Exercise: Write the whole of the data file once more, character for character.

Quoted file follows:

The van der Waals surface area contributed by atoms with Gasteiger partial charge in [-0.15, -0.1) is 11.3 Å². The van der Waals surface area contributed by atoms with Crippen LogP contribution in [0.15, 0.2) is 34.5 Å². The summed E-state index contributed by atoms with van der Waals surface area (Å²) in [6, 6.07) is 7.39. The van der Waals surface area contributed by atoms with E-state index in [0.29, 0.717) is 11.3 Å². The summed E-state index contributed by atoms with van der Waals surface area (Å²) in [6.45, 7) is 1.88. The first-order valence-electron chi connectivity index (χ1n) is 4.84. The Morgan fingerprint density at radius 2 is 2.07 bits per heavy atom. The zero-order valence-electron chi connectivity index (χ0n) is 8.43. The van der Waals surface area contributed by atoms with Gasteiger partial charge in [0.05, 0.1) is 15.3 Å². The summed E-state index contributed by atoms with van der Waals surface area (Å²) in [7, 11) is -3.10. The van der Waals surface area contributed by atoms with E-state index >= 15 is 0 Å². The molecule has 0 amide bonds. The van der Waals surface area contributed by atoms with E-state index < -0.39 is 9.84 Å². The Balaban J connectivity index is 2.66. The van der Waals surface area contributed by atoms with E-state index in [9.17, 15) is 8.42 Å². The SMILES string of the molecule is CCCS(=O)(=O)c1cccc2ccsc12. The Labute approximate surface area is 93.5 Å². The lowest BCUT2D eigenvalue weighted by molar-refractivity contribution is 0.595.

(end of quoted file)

The van der Waals surface area contributed by atoms with Gasteiger partial charge in [-0.15, -0.1) is 11.3 Å². The van der Waals surface area contributed by atoms with Crippen LogP contribution in [0.15, 0.2) is 34.5 Å². The summed E-state index contributed by atoms with van der Waals surface area (Å²) in [6, 6.07) is 7.39. The van der Waals surface area contributed by atoms with E-state index in [0.29, 0.717) is 11.3 Å². The summed E-state index contributed by atoms with van der Waals surface area (Å²) in [6.45, 7) is 1.88. The first-order valence-electron chi connectivity index (χ1n) is 4.84. The Morgan fingerprint density at radius 2 is 2.07 bits per heavy atom. The zero-order valence-electron chi connectivity index (χ0n) is 8.43. The van der Waals surface area contributed by atoms with Gasteiger partial charge in [0.05, 0.1) is 15.3 Å². The summed E-state index contributed by atoms with van der Waals surface area (Å²) in [7, 11) is -3.10. The van der Waals surface area contributed by atoms with E-state index >= 15 is 0 Å². The molecule has 0 amide bonds. The van der Waals surface area contributed by atoms with E-state index < -0.39 is 9.84 Å². The Balaban J connectivity index is 2.66. The van der Waals surface area contributed by atoms with E-state index in [9.17, 15) is 8.42 Å². The SMILES string of the molecule is CCCS(=O)(=O)c1cccc2ccsc12. The Labute approximate surface area is 93.5 Å². The lowest BCUT2D eigenvalue weighted by molar-refractivity contribution is 0.595.